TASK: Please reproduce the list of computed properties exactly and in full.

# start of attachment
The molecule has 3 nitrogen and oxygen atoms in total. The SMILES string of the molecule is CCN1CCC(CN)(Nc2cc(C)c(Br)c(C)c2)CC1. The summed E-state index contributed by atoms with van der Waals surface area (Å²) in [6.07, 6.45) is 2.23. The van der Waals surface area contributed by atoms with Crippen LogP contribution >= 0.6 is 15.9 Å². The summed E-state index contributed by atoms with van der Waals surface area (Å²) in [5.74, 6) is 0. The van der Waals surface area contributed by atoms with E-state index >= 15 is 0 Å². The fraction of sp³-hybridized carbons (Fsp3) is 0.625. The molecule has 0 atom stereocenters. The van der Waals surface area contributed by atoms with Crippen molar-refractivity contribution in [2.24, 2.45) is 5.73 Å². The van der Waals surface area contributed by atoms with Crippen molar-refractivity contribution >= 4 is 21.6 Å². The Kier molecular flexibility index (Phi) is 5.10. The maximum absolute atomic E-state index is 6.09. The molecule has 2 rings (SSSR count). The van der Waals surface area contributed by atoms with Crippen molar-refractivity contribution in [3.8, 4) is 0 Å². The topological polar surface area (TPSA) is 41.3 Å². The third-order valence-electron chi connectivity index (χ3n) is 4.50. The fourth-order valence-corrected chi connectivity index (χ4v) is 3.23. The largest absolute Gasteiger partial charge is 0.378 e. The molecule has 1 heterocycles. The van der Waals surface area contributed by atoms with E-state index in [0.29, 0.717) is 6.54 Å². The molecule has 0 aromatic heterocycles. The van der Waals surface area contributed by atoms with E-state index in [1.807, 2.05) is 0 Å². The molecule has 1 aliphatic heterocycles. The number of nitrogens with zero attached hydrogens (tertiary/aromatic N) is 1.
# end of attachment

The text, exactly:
The molecule has 3 nitrogen and oxygen atoms in total. The SMILES string of the molecule is CCN1CCC(CN)(Nc2cc(C)c(Br)c(C)c2)CC1. The summed E-state index contributed by atoms with van der Waals surface area (Å²) in [6.07, 6.45) is 2.23. The van der Waals surface area contributed by atoms with Crippen LogP contribution >= 0.6 is 15.9 Å². The summed E-state index contributed by atoms with van der Waals surface area (Å²) in [5.74, 6) is 0. The van der Waals surface area contributed by atoms with E-state index >= 15 is 0 Å². The fraction of sp³-hybridized carbons (Fsp3) is 0.625. The molecule has 0 atom stereocenters. The van der Waals surface area contributed by atoms with Crippen molar-refractivity contribution in [2.24, 2.45) is 5.73 Å². The van der Waals surface area contributed by atoms with Crippen molar-refractivity contribution >= 4 is 21.6 Å². The Kier molecular flexibility index (Phi) is 5.10. The maximum absolute atomic E-state index is 6.09. The molecule has 2 rings (SSSR count). The van der Waals surface area contributed by atoms with Crippen molar-refractivity contribution in [3.8, 4) is 0 Å². The topological polar surface area (TPSA) is 41.3 Å². The third-order valence-electron chi connectivity index (χ3n) is 4.50. The fourth-order valence-corrected chi connectivity index (χ4v) is 3.23. The largest absolute Gasteiger partial charge is 0.378 e. The molecule has 1 heterocycles. The van der Waals surface area contributed by atoms with E-state index in [0.29, 0.717) is 6.54 Å². The molecule has 0 aromatic heterocycles. The van der Waals surface area contributed by atoms with E-state index in [1.807, 2.05) is 0 Å². The molecule has 1 aliphatic heterocycles. The number of nitrogens with zero attached hydrogens (tertiary/aromatic N) is 1.